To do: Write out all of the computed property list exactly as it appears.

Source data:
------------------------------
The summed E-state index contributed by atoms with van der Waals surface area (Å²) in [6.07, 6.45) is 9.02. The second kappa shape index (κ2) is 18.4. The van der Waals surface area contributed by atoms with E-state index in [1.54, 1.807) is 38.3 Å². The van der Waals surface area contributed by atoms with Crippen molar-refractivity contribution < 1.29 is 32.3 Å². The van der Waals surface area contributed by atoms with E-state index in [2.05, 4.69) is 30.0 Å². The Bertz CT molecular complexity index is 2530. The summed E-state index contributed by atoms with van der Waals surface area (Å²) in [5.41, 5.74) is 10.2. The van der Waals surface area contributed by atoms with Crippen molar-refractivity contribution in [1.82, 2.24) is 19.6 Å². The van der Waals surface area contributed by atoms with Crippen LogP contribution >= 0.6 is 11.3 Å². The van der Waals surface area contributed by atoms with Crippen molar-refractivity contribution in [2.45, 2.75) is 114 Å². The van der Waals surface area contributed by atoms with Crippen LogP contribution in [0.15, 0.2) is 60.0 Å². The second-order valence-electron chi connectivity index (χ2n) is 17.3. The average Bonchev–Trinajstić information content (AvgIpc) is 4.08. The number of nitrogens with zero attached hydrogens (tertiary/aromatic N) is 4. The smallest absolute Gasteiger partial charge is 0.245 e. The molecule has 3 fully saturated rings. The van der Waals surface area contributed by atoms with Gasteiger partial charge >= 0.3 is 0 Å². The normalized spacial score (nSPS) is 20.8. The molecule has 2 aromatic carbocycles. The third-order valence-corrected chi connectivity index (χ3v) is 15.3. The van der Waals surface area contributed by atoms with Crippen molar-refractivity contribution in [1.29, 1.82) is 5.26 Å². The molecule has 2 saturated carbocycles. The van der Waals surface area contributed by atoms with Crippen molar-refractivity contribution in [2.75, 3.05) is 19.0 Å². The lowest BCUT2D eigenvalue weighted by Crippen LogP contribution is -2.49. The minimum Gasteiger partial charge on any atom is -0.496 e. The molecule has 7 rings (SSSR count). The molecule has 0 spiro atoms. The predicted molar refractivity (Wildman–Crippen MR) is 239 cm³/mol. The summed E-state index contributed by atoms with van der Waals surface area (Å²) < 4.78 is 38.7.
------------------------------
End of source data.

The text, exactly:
The summed E-state index contributed by atoms with van der Waals surface area (Å²) in [6.07, 6.45) is 9.02. The second kappa shape index (κ2) is 18.4. The van der Waals surface area contributed by atoms with E-state index in [1.54, 1.807) is 38.3 Å². The van der Waals surface area contributed by atoms with Crippen molar-refractivity contribution < 1.29 is 32.3 Å². The van der Waals surface area contributed by atoms with E-state index in [2.05, 4.69) is 30.0 Å². The Bertz CT molecular complexity index is 2530. The summed E-state index contributed by atoms with van der Waals surface area (Å²) in [5.41, 5.74) is 10.2. The van der Waals surface area contributed by atoms with Crippen molar-refractivity contribution in [1.82, 2.24) is 19.6 Å². The van der Waals surface area contributed by atoms with Crippen LogP contribution >= 0.6 is 11.3 Å². The van der Waals surface area contributed by atoms with Crippen molar-refractivity contribution in [2.45, 2.75) is 114 Å². The van der Waals surface area contributed by atoms with Crippen LogP contribution in [0.15, 0.2) is 60.0 Å². The second-order valence-electron chi connectivity index (χ2n) is 17.3. The average Bonchev–Trinajstić information content (AvgIpc) is 4.08. The number of nitrogens with zero attached hydrogens (tertiary/aromatic N) is 4. The smallest absolute Gasteiger partial charge is 0.245 e. The molecule has 3 fully saturated rings. The van der Waals surface area contributed by atoms with Gasteiger partial charge >= 0.3 is 0 Å². The normalized spacial score (nSPS) is 20.8. The molecule has 2 aromatic carbocycles. The third-order valence-corrected chi connectivity index (χ3v) is 15.3. The van der Waals surface area contributed by atoms with Crippen molar-refractivity contribution in [1.29, 1.82) is 5.26 Å². The molecule has 2 saturated carbocycles. The van der Waals surface area contributed by atoms with Crippen molar-refractivity contribution in [2.75, 3.05) is 19.0 Å². The lowest BCUT2D eigenvalue weighted by Crippen LogP contribution is -2.49. The minimum Gasteiger partial charge on any atom is -0.496 e. The molecule has 7 rings (SSSR count). The molecule has 0 spiro atoms. The predicted molar refractivity (Wildman–Crippen MR) is 239 cm³/mol. The summed E-state index contributed by atoms with van der Waals surface area (Å²) < 4.78 is 38.7.